New preprint for a new article. Andrew Russell and I look at the social and financial infrastructure that must be built and maintained for computer networks to operate. We go back to the archetypical and most hagiographic of all computer network stories: the Arpanet and the Internet.
Fidler, Bradley, and Andrew L. Russell. “Infrastructure and Maintenance at the Defense Communications Agency: Recasting Computer Networks in the History of Technology.” Technology and Culture 59, no. 4 (2018).
Preprint PDF link: Fidler-Russell_TC-Infrastructure-Maintenance-preprint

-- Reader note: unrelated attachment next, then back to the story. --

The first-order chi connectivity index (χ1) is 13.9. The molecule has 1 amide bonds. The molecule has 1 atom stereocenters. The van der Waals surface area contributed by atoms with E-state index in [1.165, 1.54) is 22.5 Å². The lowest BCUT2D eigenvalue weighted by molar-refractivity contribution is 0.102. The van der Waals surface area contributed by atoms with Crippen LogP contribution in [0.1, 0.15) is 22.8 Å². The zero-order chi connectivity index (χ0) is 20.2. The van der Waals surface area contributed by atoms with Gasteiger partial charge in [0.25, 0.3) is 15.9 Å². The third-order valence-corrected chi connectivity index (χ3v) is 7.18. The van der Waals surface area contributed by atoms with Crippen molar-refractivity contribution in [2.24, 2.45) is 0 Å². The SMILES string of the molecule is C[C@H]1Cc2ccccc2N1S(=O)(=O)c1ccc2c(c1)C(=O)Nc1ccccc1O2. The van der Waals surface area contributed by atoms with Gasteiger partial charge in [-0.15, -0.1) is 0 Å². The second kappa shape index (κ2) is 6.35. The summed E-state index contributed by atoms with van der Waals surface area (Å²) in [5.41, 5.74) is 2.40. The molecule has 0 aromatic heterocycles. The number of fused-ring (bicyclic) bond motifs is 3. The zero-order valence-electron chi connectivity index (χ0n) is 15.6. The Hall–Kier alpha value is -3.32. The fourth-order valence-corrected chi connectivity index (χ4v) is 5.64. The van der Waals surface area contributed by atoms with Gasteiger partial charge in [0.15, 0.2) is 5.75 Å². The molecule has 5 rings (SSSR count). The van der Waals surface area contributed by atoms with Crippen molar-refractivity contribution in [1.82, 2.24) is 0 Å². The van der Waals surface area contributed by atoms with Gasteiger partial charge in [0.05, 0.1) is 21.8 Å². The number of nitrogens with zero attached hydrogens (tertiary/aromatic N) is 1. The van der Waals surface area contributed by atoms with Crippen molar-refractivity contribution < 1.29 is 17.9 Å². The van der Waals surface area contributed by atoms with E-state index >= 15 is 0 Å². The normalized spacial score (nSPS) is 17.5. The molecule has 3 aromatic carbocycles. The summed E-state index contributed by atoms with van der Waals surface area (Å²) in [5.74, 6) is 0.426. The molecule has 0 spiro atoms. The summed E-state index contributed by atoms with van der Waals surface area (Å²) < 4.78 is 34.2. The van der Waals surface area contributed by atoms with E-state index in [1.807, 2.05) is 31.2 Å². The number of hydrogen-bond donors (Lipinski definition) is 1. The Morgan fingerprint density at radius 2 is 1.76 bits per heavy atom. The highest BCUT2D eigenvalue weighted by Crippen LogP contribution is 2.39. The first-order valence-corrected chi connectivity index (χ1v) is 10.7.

Popular and scholarly histories of computing often focus on technical innovation, and the social impact of those innovations. These histories fail to explain the infrastructure that they must ultimately use as evidence for the success of innovation, as the conduit of its social impact. The story of the US Defense Advanced Research Agency’s (DARPA’s) Arpanet, and the role of both in the invention of the modern Internet, is a central archetype of this genre. Taking our lead from recent work in infrastructure and maintenance studies, we invert Arpanet historiography, by centering our explanation around the infrastructure that is assumed but not explained in innovation-centric accounts. We do so by focusing on the US Defense Communications Agency (DCA), which is traditionally cast, contra DARPA, as a conservative enemy of innovation. We explore DCA maintenance of the Arpanet’s governmental and economic infrastructure—necessary for the Arpanet to function and for the internet to expand—as a first step toward reconfigured histories of network infrastructure.